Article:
When Bengt Sjöberg was diagnosed with cancer, his perspective on life underwent a radical change. Over the forty years he worked as a businessman in Hong Kong he had built up considerable wealth, and now he wanted to use it to benefit a cause he felt strongly about.
Bengt Sjöberg, who was born in 1949, came from Lysekil, on the West Coast of Sweden, and was the fourth son in a farming family. The family never had extra money and Bengt’s siblings describe him as somewhat of a dreamer who, as a small child, liked to imagine the wonderful motorbikes and cars he could buy when he grew up.
After his degree in Economics from the University of Gothenburg, and positions at trade secretariats in Prague and Jeddah, Bengt devoted his working life to the logistics industry. He was employed as ASG’s Hong Kong manager for their operations in the Far East, building up a corporate structure on site. He was a focused and creative person, a good listener with a great interest for people, which led to him quickly becoming successful. It has been said of Bengt that he was not the one who attracted the most attention when he entered a room, but he was always the one who had achieved something when he left.
The first steps towards what came to be a considerable fortune were taken at the end of the 1980s, when ASG decided to sell its foreign businesses. Bengt was given the opportunity to acquire the Far East business at a beneficial price. A few years later he purchased SJ’s class A shares in ASG, giving him 27 per cent of the vote in the group. When ASG was later sold to Danzas, this shareholding was exchanged for liquid assets and Bengt’s role as executive director came to an end.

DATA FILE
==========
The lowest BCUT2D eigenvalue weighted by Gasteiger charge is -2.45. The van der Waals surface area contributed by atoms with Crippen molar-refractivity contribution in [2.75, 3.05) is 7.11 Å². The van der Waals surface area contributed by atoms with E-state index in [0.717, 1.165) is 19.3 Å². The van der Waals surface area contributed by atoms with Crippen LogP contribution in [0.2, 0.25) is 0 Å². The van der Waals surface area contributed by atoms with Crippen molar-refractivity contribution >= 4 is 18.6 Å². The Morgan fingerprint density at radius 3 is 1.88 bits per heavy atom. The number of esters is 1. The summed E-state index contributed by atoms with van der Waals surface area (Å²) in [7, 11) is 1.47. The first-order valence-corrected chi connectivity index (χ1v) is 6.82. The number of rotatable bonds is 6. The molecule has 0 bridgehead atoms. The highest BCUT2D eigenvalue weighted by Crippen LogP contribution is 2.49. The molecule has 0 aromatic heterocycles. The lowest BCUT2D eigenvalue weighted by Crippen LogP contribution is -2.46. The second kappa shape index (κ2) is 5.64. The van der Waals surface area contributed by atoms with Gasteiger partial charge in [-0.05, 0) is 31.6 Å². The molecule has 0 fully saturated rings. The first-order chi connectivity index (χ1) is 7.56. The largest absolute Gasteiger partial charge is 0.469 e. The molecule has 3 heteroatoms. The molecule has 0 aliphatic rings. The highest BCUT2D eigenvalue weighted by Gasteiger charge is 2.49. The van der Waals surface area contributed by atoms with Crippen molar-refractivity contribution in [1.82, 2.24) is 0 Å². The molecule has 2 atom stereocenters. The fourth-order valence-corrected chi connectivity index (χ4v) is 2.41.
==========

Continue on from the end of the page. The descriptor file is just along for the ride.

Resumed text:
He began to spend his time making investments, lending money to business start-ups – and there were many bold investments. Sometimes things went better than expected, sometimes he lost almost everything and had to start over, but he always retained his positive attitude and ability to find solutions. Constantly having new ideas up his sleeve probably contributed to him almost always working.
Five years after ASG was sold, he started its successor in the logistics industry, APC. This flourished, and the increasing European imports from China allowed him to grow a Hong Kong-based company, which expanded with subsidiaries in Asia and Europe.
However, the 2010s, the restructuring of the logistics industry led to changing circumstances. The industry moved from building close relationships to a global logistics network, so Bengt decided to wind down his ownership of the APC group and sold it to a Japanese logistics business, Nippon Express. He left the business entirely in November 2015.
His life took a new turn just a few months later, when a doctor in Hong Kong told him that the stubborn cough he had been experiencing was caused by tumours in his lungs. Bengt, who had never been ill, started treatment and met others with the same disease. He developed a deep understanding for people affected by cancer – and, with it, the desire to do good.
He had already had ideas about a foundation, but its purpose had been vague; now he definitely knew how he wanted to use his wealth. Because the prognosis for his disease was poor, he needed to get everything organised quickly. In addition to supporting a range of research projects, the idea was to award a major grant, one million dollars, in partnership with the Royal Swedish Academy of Sciences. The Sjöberg Prize, as it has been named, is awarded to a researcher or research group who have made important contributions to cancer research to benefit the further development of their discovery.
In May 2016, Bengt Sjöberg announced a donation of two billion Swedish kronor to a foundation, the Sjöberg Foundation, one of the largest private donations in Swedish history. The aim was to make a difference to cancer research and the care given to cancer patients.
“I am a businessman and have spent my life building companies, but this is the most rewarding thing I have done and I would like to see the results as soon as possible,” he said when the announcement was made.
However, at the end of that year, Bengt Sjöberg’s health deteriorated. He died on 17 January 2017 at the age of 67. He had realised his dream of a foundation, but he did not have time to see the Sjöberg Prize awarded. The first laureates were announced in partnership with the Royal Swedish Academy of Sciences on 14 February 2017.